The pace at which your organization makes decisions may outrank the quality of your choices.
Imagine you and I are playing a game. The type of game doesn’t matter, but assume it requires taking turns or possessing a ball. It could be innings in baseball, possessions in soccer, or even turns in a basic game like checkers.
Now, imagine there’s a wrinkle: I get two turns for each one of yours. I get to make two moves in checkers for your one move. I get six outs per inning in baseball against your three. I get the ball twice for every possession you have in soccer. Here’s the question: Can you win?
I don’t think so—at least not consistently. If I get two chances for each move you make, and if I get to work from basically the same information you have, my probability of winning is greatly enhanced. This example may seem absurd, as you’d likely scoff if I dared propose such an unfair contest. But it’s analogous to how some companies handicap (or, conversely, advantage) themselves.
Strategic decision cycles are too often internally driven
Companies the world over operate as if their internal decision processes are all that matter. They do annual strategic planning, quarterly account planning (if they’re lucky), and maybe monthly resource planning. For many of these companies, big decisions—such as introducing a new product line or building a new plant—can take years, while seemingly small decisions—hiring a new salesperson, for instance—can take months.
Their decision cycles are internally driven—even when managers know that the outside world is moving faster than their own company’s internal cycle. This pace lagging restrains opportunity in the best cases, and paves the road to ruin in the worst cases. The worst cases are when the world is rapidly changing, or a shifty attacker emerges in the market.
Fast decision cycles are advantageous
We all want to make good decisions, and doing so requires reasonable deliberation time. However, if you are caught in a scenario where your competition is able to make decisions faster than you can, your slower-paced good decisions eventually won’t matter.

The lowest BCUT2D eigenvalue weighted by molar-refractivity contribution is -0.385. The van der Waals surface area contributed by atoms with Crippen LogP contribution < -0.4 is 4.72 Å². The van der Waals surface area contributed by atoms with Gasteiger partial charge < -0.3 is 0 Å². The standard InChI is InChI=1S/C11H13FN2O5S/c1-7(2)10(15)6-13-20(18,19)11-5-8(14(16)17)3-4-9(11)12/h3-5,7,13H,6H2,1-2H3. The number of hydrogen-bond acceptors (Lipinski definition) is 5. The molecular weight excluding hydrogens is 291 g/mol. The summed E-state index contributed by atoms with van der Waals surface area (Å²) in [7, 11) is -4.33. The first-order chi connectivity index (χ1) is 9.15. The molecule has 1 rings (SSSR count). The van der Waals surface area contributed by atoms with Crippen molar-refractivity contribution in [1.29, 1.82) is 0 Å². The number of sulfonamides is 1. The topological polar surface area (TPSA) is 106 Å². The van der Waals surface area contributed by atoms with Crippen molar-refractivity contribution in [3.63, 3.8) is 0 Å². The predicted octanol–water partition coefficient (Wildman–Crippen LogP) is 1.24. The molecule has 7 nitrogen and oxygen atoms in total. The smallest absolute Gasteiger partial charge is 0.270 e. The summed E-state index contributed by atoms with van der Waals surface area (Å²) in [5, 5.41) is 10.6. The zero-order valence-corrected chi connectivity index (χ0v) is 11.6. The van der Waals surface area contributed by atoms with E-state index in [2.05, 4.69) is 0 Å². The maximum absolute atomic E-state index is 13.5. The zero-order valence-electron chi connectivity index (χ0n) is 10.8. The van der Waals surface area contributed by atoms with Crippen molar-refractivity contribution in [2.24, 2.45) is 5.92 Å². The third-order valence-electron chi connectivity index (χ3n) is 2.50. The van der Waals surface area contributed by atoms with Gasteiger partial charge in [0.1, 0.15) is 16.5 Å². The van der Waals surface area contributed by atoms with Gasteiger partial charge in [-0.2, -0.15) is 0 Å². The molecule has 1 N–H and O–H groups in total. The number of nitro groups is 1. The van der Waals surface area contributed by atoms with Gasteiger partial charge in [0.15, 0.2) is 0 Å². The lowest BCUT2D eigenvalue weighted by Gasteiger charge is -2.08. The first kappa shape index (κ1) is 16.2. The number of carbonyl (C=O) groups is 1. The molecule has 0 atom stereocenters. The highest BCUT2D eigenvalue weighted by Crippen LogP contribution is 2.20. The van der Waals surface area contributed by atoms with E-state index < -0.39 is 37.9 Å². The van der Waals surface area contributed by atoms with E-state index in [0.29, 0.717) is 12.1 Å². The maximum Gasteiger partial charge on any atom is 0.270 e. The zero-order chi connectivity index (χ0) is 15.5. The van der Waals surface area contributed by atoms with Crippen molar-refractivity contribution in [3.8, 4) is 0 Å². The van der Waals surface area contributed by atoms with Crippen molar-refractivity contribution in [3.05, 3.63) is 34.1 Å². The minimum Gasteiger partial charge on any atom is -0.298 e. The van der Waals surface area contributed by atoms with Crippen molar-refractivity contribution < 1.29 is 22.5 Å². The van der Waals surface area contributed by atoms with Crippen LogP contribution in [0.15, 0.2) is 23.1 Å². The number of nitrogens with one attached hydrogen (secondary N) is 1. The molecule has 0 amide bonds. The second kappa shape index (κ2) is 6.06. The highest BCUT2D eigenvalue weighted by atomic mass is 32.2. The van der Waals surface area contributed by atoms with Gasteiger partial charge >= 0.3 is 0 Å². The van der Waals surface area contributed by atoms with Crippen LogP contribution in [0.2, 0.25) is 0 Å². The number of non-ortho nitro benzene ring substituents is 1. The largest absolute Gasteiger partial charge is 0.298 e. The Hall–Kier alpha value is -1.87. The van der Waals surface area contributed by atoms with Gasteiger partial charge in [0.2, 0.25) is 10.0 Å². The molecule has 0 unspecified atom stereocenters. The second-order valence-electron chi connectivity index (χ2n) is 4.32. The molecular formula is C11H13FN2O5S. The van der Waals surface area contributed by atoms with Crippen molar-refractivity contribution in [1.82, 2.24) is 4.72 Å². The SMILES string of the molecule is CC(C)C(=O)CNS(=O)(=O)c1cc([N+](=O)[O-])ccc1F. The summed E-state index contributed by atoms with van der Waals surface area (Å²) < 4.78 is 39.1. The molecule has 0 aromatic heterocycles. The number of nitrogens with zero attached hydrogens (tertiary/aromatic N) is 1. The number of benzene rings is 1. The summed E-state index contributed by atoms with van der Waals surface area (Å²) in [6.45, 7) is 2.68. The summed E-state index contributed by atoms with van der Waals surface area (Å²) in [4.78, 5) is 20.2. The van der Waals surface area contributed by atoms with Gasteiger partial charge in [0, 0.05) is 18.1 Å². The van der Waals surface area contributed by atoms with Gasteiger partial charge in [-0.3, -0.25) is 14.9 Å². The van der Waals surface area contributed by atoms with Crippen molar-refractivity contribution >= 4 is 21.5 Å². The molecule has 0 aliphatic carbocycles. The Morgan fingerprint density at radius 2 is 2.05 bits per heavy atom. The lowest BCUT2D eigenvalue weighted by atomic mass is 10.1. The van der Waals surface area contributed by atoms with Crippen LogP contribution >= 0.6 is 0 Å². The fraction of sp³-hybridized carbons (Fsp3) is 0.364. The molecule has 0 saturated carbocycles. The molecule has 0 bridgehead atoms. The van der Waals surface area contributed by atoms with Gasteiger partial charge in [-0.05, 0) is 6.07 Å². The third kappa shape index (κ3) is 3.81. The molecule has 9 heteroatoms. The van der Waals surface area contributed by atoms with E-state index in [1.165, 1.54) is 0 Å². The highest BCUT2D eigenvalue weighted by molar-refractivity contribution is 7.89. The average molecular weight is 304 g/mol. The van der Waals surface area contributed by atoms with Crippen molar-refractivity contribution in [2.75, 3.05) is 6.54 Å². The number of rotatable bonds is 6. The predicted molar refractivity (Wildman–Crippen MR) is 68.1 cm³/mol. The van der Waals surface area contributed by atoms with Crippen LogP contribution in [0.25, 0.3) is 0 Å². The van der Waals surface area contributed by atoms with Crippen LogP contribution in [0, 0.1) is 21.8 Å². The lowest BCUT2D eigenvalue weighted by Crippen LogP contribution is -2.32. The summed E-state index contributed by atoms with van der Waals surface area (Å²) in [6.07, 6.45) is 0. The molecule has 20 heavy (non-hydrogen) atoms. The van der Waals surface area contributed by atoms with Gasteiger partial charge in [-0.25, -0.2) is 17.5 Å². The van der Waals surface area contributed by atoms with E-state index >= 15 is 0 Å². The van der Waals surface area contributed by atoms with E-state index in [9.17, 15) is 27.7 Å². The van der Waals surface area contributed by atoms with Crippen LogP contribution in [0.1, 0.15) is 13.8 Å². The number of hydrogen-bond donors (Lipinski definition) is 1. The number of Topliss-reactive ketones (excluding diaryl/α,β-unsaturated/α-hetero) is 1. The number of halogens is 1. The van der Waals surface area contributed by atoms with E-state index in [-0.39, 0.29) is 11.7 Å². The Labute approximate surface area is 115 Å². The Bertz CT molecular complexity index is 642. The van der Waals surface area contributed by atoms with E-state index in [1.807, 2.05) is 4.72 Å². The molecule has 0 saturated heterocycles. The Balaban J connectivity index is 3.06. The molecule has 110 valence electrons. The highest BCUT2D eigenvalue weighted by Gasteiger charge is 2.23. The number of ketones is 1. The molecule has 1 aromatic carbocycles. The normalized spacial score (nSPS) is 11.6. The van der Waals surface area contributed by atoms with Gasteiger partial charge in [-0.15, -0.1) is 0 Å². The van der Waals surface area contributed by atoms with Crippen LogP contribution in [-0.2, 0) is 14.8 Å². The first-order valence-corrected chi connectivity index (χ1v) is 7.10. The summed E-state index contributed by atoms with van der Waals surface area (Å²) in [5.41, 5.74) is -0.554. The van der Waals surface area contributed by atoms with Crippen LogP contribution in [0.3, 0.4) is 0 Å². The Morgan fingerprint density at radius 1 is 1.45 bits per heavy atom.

Why? Because the organization that can multiply its capability via a faster decision cycle will have a substantial advantage in avoiding risks and capturing opportunities. The company that moves through decision cycles faster than its competition—the one that can make multiple decisions while the competition makes just one—is an advantaged organization.
For decades, Toyota has been constantly lauded for its production system, but its product development system is only occasionally celebrated. Toyota captured substantial share in the 1980s by introducing products and product refinements on a development cycle that was significantly faster than its competition. This system gave Toyota a major advantage over the slower pack.
One could argue that Tesla is doing the same thing in today’s market with its “platform and upgrade” approach to auto ownership. In some ways, Tesla is able to operate inside of its competition’s decision cycles.
So what? Cycle faster!
Companies with faster cycles are advantaged. Such advantage doesn’t eliminate failure, but it increases the probability of success (and of killing off failures quickly) to overwhelm missteps. Would you rather be a baseball player with a .500 batting average who gets two at-bats per game, or a player with a .300 batting average who gets to the plate six times a game? If you’re playing for hits, you want to be the latter, not the former.
Fast cycling allows you to multiply your force. It enables you to disrupt and dismember the competition. Done well, it allows you to lead—even with less talent, capital, and “perfection” than larger, slower competition.
But beware the alternative: When your competition is inside your decision cycle, you are going to lose—eventually. If you drive at a tempo slower than your competition, you might find yourself on the slow road to oblivion.
What do you think?